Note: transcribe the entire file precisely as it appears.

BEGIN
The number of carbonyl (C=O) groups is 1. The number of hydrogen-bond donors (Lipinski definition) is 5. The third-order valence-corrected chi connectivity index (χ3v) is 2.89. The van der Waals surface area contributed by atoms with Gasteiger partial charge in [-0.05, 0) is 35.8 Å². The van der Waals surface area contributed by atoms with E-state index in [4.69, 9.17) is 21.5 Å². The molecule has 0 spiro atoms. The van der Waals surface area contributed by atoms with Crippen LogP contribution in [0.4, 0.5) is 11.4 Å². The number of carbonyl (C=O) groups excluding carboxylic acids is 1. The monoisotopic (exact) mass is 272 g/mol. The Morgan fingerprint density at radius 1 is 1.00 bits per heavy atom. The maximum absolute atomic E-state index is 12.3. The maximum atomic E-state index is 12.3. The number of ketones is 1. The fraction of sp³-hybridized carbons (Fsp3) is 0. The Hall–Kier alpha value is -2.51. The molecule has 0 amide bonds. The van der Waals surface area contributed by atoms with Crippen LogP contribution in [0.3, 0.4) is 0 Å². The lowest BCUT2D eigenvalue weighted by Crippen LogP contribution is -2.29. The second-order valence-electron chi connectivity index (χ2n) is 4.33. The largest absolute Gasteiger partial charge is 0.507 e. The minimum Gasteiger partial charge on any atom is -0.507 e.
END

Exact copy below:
The number of carbonyl (C=O) groups is 1. The number of hydrogen-bond donors (Lipinski definition) is 5. The third-order valence-corrected chi connectivity index (χ3v) is 2.89. The van der Waals surface area contributed by atoms with Gasteiger partial charge in [-0.05, 0) is 35.8 Å². The van der Waals surface area contributed by atoms with E-state index in [4.69, 9.17) is 21.5 Å². The molecule has 0 spiro atoms. The van der Waals surface area contributed by atoms with Crippen LogP contribution in [0.4, 0.5) is 11.4 Å². The number of carbonyl (C=O) groups excluding carboxylic acids is 1. The monoisotopic (exact) mass is 272 g/mol. The Morgan fingerprint density at radius 1 is 1.00 bits per heavy atom. The maximum absolute atomic E-state index is 12.3. The maximum atomic E-state index is 12.3. The number of ketones is 1. The fraction of sp³-hybridized carbons (Fsp3) is 0. The Hall–Kier alpha value is -2.51. The molecule has 0 amide bonds. The van der Waals surface area contributed by atoms with Crippen LogP contribution in [0.3, 0.4) is 0 Å². The lowest BCUT2D eigenvalue weighted by Crippen LogP contribution is -2.29. The second-order valence-electron chi connectivity index (χ2n) is 4.33. The largest absolute Gasteiger partial charge is 0.507 e. The minimum Gasteiger partial charge on any atom is -0.507 e.